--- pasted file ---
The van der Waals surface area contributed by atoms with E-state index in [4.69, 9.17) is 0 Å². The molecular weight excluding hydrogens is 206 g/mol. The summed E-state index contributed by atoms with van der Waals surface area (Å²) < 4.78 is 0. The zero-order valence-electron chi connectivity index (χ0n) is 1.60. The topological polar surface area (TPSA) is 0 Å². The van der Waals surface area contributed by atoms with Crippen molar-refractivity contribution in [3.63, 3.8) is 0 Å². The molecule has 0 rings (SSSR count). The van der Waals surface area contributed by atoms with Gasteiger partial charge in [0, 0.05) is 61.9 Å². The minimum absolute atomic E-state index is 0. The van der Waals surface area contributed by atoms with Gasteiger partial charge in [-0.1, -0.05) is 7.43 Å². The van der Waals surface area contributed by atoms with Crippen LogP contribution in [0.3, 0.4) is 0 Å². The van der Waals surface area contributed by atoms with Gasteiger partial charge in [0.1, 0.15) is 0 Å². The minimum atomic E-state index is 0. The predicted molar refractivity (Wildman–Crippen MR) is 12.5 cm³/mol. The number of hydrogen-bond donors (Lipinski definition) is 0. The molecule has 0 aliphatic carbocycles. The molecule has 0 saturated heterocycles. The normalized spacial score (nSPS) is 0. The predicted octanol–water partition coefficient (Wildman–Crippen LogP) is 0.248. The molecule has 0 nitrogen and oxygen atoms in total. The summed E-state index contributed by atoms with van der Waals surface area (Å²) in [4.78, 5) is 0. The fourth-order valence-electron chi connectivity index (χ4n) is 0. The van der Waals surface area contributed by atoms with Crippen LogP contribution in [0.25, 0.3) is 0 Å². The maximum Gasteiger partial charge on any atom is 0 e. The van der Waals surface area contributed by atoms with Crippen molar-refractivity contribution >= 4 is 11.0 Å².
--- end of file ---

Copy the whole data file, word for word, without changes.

The van der Waals surface area contributed by atoms with E-state index in [4.69, 9.17) is 0 Å². The molecular weight excluding hydrogens is 206 g/mol. The summed E-state index contributed by atoms with van der Waals surface area (Å²) < 4.78 is 0. The zero-order valence-electron chi connectivity index (χ0n) is 1.60. The topological polar surface area (TPSA) is 0 Å². The van der Waals surface area contributed by atoms with Crippen molar-refractivity contribution in [3.63, 3.8) is 0 Å². The molecule has 0 rings (SSSR count). The van der Waals surface area contributed by atoms with Gasteiger partial charge in [0, 0.05) is 61.9 Å². The minimum absolute atomic E-state index is 0. The van der Waals surface area contributed by atoms with Gasteiger partial charge in [-0.1, -0.05) is 7.43 Å². The van der Waals surface area contributed by atoms with Crippen LogP contribution in [0.3, 0.4) is 0 Å². The van der Waals surface area contributed by atoms with Gasteiger partial charge in [0.1, 0.15) is 0 Å². The minimum atomic E-state index is 0. The predicted molar refractivity (Wildman–Crippen MR) is 12.5 cm³/mol. The number of hydrogen-bond donors (Lipinski definition) is 0. The molecule has 0 aliphatic carbocycles. The molecule has 0 saturated heterocycles. The normalized spacial score (nSPS) is 0. The predicted octanol–water partition coefficient (Wildman–Crippen LogP) is 0.248. The molecule has 0 nitrogen and oxygen atoms in total. The summed E-state index contributed by atoms with van der Waals surface area (Å²) in [4.78, 5) is 0. The fourth-order valence-electron chi connectivity index (χ4n) is 0. The van der Waals surface area contributed by atoms with Crippen LogP contribution in [0.25, 0.3) is 0 Å². The maximum Gasteiger partial charge on any atom is 0 e. The van der Waals surface area contributed by atoms with Crippen molar-refractivity contribution >= 4 is 11.0 Å².